The 2010 answer also explains an unusual practice of Pope Francis. At his papal Masses, as he often did when in Buenos Aires, he administers Holy Communion to the deacons and others serving at the altar, but does not give Holy Communion to the lay faithful, suspecting that some of them are seeking the presumed approbation of receiving Holy Communion from the archbishop/pope.

It is a liturgically strange practice, to celebrate the Holy Mass and not personally nourish at least some of the congregation with the Eucharist, but it is the Holy Father’s preferred practice.

Addressing who gives Holy Communion rather neatly sidesteps the question of who should receive it, and is in perfect conformity with the answer, “I have never refused the Eucharist.” If a bishop doesn’t administer it, he cannot refuse it.

There are analogous practices elsewhere. More than a few cathedrals seat the public officials together and then, at the time for Holy Communion, the bishop goes to a different place, leaving the prominent officials to another priest or deacon.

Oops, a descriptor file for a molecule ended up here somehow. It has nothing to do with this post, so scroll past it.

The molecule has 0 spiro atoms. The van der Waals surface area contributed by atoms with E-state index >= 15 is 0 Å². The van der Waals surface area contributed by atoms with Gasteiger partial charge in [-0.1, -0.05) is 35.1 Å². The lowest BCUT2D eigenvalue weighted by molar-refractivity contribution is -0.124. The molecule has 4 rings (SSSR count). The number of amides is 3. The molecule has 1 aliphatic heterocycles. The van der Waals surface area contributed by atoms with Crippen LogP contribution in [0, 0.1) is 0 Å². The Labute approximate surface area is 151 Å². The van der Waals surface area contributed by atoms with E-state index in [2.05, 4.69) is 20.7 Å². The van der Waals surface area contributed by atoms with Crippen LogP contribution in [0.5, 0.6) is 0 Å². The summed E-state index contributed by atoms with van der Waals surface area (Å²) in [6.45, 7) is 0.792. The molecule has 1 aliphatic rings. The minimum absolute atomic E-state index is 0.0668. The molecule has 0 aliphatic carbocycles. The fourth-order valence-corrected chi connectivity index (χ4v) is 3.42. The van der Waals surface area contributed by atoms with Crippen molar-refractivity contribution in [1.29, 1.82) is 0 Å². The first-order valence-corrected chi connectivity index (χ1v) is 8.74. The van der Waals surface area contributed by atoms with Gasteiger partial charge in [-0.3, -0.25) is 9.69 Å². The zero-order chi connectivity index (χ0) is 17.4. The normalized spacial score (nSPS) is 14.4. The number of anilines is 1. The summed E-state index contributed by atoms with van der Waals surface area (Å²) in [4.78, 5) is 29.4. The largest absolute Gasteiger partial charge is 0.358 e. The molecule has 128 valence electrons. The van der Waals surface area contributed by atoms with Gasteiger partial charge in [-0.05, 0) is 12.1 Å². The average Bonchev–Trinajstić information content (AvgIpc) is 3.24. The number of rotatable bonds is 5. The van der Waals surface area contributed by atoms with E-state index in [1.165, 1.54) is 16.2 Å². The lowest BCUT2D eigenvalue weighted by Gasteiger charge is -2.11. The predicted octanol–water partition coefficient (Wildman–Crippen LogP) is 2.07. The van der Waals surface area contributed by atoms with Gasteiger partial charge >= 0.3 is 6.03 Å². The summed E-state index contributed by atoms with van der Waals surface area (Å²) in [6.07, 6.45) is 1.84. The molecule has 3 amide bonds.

Cardinal Blase Cupich of Chicago attempted something like this last month at the funeral of a police officer. With the mayor in the front pew, a non-Catholic in a same-sex civil marriage, Cardinal Cupich spontaneously asked another priest, police chaplain Father Dan Brandt, to take his place in distributing Holy Communion. The mayor was first in line and Father Brandt gave her Holy Communion. Afterwards, when he realized what happened, he apologized for his mistake, explaining that he was flustered when Cardinal Cupich handed off the matter to him at the last moment.

What then does Pope Francis really think — as opposed to what he carefully said — about Holy Communion for President Biden and others? 

While he has never faced that situation, people who have “devastated the lives of many persons cannot receive Communion,” and that one partial solution is for bishops not to distribute Holy Communion at all.